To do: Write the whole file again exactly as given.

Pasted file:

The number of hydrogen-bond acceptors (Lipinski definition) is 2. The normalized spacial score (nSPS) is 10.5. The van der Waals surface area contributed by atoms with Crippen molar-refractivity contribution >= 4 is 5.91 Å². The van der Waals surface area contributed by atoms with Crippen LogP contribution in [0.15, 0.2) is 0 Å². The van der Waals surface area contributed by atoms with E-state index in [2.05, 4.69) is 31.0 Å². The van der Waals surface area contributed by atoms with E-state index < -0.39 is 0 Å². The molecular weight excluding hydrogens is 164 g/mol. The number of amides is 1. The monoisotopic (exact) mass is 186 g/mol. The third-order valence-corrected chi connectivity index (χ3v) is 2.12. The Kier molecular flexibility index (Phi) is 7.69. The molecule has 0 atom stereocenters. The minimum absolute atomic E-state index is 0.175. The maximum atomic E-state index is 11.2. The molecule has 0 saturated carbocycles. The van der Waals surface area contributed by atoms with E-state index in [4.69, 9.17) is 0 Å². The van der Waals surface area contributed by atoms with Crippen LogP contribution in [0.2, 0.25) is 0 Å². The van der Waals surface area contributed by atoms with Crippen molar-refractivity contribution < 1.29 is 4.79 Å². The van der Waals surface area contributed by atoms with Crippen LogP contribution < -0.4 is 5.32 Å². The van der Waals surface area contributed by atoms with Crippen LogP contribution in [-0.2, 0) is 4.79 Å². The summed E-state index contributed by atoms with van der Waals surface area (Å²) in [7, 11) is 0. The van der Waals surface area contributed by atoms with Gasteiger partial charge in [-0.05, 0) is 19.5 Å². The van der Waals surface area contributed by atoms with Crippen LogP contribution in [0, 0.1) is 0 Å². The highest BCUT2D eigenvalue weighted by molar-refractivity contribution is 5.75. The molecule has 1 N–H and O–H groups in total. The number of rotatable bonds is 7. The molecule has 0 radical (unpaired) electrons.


The number of hydrogen-bond acceptors (Lipinski definition) is 2. The normalized spacial score (nSPS) is 10.5. The van der Waals surface area contributed by atoms with Crippen molar-refractivity contribution >= 4 is 5.91 Å². The van der Waals surface area contributed by atoms with Crippen LogP contribution in [0.15, 0.2) is 0 Å². The van der Waals surface area contributed by atoms with E-state index in [2.05, 4.69) is 31.0 Å². The van der Waals surface area contributed by atoms with E-state index < -0.39 is 0 Å². The molecular weight excluding hydrogens is 164 g/mol. The number of amides is 1. The monoisotopic (exact) mass is 186 g/mol. The third-order valence-corrected chi connectivity index (χ3v) is 2.12. The Kier molecular flexibility index (Phi) is 7.69. The molecule has 0 atom stereocenters. The minimum absolute atomic E-state index is 0.175. The maximum atomic E-state index is 11.2. The molecule has 0 saturated carbocycles. The van der Waals surface area contributed by atoms with E-state index in [4.69, 9.17) is 0 Å². The van der Waals surface area contributed by atoms with Crippen LogP contribution in [0.2, 0.25) is 0 Å². The van der Waals surface area contributed by atoms with Crippen molar-refractivity contribution < 1.29 is 4.79 Å². The van der Waals surface area contributed by atoms with Crippen LogP contribution < -0.4 is 5.32 Å². The van der Waals surface area contributed by atoms with Crippen LogP contribution in [-0.2, 0) is 4.79 Å². The summed E-state index contributed by atoms with van der Waals surface area (Å²) in [7, 11) is 0. The van der Waals surface area contributed by atoms with Gasteiger partial charge in [-0.05, 0) is 19.5 Å². The van der Waals surface area contributed by atoms with Crippen LogP contribution in [0, 0.1) is 0 Å². The highest BCUT2D eigenvalue weighted by molar-refractivity contribution is 5.75. The molecule has 1 N–H and O–H groups in total. The number of rotatable bonds is 7. The molecule has 0 radical (unpaired) electrons.